Lower than the Bottom of the Barrel

Paul calls himself “less than the least of all the saints” (Eph. 3:8). In his mind, he is the least likely, the least deserving, the last one on earth God would choose to save, redeem, and call into the ministry. Nevertheless, God did just that. There are many reasons why Paul would feel that way, and most of them center around his life before Christ.

In 1st Corinthians 15:9, he says, “For I am the least of the apostles, who am not worthy to be called an apostle, because I persecuted the church of God.” Again, in 1st Timothy 1:15, he says, “This is a faithful saying and worthy of all acceptance, that Christ Jesus came into the world to save sinners, of whom I am chief.”
Paul understood, as much as anyone, how good God is to give him a second, third, and even fourth chance. He probably was never able to erase from his mind the scene where he gave his consent to the death of Stephen (Acts 22:20). There may have been countless others that he dragged from foreign cities and brought back to Jerusalem to face beatings, flogging, imprisonment, and death because of their faith in Jesus Christ. And in spite of all his sin, God chose him anyway.

Peter, who in his arrogance proclaimed, “Even if I have to die with You, I will not deny you!” (Matt. 26:35), did deny the Lord, and in his shame slid into the shadows from fear while Christ suffered alone. Yet God used Peter. And as low as Peter may have viewed himself because of his public failure, Paul viewed himself even lower. He was “less than the least of all the saints,” including Peter.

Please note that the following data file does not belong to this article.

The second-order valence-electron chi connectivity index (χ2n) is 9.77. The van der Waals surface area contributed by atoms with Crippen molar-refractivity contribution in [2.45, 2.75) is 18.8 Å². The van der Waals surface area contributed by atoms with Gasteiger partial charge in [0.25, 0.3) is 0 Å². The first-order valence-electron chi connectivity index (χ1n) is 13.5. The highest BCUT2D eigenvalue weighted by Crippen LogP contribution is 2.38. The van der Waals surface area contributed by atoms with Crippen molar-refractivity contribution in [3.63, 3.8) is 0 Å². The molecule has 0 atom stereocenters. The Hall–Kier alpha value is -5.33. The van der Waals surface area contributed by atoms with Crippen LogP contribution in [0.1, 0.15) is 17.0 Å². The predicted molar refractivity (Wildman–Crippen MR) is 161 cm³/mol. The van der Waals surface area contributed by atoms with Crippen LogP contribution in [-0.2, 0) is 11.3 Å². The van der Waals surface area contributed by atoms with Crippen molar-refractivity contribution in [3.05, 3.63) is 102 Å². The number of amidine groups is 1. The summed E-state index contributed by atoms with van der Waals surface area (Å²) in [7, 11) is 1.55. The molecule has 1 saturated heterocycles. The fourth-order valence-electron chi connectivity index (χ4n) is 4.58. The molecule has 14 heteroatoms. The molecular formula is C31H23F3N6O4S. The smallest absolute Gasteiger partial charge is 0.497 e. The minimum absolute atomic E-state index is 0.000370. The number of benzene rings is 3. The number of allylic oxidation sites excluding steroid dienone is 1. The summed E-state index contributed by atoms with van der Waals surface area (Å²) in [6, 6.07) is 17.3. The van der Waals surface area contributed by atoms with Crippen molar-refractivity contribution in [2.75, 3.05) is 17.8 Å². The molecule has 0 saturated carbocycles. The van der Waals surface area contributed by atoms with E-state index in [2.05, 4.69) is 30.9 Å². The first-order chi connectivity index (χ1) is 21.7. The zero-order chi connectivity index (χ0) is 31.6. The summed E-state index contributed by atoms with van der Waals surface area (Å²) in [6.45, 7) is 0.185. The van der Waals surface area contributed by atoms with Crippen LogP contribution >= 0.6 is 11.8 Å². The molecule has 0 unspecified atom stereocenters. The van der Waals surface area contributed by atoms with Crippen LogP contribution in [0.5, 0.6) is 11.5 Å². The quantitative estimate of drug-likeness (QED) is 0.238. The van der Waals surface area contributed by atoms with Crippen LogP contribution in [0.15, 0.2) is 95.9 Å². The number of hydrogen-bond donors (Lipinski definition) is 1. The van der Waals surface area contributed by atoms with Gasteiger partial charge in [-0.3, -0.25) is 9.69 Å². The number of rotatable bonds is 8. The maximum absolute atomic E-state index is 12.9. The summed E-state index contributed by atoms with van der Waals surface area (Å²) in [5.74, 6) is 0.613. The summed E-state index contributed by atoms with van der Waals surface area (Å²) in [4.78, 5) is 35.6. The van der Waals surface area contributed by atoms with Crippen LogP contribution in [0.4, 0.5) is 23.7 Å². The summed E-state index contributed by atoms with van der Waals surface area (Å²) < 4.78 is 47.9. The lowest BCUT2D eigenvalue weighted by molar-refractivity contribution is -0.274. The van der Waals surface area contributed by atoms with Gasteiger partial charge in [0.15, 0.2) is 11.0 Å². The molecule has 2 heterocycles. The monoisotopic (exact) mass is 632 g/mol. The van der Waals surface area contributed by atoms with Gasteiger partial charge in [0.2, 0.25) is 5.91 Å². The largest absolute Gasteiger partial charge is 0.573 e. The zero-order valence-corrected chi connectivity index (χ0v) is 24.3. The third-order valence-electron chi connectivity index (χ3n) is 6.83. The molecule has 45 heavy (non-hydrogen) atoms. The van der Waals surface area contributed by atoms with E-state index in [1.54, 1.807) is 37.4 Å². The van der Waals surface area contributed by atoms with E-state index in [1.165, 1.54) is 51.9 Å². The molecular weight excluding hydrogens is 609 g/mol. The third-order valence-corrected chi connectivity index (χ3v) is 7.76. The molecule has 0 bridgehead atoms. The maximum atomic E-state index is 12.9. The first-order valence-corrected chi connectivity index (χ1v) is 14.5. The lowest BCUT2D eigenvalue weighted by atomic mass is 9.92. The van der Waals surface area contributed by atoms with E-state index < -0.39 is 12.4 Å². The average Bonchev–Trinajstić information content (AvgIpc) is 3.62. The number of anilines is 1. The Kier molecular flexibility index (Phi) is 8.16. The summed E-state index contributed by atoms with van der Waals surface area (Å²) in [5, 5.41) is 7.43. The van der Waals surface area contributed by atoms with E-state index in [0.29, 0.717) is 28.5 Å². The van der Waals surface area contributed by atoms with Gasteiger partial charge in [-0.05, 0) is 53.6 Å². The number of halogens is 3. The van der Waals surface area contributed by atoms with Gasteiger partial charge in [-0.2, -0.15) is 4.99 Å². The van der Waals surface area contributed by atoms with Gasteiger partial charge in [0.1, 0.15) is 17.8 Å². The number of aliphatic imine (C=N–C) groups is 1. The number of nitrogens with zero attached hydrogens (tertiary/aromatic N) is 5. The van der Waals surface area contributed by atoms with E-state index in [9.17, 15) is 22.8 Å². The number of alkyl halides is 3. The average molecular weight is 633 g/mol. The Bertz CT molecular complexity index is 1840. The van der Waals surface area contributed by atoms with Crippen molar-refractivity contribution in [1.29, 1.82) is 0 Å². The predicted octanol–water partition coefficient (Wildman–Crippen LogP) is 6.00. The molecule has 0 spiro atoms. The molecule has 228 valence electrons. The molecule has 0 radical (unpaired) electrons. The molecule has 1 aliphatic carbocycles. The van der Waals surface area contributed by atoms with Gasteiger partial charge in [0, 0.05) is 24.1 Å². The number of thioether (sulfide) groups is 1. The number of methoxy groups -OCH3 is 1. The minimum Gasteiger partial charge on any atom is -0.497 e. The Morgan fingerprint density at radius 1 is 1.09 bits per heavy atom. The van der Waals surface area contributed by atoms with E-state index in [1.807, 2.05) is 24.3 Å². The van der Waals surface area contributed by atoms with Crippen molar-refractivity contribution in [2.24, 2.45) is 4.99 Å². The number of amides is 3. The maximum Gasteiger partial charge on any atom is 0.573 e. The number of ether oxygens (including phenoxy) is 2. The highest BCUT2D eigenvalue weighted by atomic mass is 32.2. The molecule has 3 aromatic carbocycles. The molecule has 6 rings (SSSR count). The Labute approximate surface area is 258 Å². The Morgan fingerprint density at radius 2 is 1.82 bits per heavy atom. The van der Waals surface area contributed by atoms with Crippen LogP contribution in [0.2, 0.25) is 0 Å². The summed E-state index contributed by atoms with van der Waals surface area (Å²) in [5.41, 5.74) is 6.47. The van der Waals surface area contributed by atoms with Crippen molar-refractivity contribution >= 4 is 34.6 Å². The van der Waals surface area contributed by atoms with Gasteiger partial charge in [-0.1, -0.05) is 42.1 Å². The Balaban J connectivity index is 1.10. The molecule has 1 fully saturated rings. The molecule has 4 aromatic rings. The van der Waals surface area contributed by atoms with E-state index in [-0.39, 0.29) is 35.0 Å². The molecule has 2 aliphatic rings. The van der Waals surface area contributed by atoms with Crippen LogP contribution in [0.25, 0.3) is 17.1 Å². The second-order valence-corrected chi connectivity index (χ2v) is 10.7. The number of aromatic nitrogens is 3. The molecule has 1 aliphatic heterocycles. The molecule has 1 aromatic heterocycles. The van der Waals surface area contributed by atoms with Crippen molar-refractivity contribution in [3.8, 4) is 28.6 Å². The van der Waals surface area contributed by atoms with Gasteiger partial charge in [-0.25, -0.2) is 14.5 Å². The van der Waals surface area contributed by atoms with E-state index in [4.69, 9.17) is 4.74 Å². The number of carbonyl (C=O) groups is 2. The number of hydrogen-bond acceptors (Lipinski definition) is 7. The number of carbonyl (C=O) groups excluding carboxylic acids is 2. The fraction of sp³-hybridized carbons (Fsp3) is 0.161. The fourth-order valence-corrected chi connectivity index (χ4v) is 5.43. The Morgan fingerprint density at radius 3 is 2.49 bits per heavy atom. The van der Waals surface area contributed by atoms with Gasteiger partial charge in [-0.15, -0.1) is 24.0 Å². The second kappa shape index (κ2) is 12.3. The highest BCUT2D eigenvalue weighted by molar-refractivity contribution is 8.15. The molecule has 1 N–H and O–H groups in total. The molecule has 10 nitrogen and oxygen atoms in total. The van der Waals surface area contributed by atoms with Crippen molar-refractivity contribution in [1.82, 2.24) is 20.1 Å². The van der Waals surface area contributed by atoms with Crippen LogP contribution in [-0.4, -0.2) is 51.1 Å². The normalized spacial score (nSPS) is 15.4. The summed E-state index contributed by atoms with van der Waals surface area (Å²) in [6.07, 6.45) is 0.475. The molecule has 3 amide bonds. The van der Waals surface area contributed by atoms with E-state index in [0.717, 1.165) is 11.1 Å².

But the point is not the unworthiness of Paul, but how full of grace and mercy is God to call someone as undeserving as Paul and to use him as mightily as He did. For me, this gives me great encouragement. Why? Because my sins are also great, as I’m sure yours are. And, like Paul, I have failed the Lord many times, as may also be the case with you. And I have consistently proven myself unworthy to receive His grace and mercy and His special calling in my life, yet nonetheless, God still chooses to use me. Just like He still chooses to use you, no matter the depth of your sin and shame. It’s almost like He takes the throwaways and rejects of the world, the Goodwill and Value Village kind of items, and turns them into something sold at Oscar de la Renta, or Georgio Armani, or Lanvin, in New York City. And God does this for no other reason than it brings Him glory.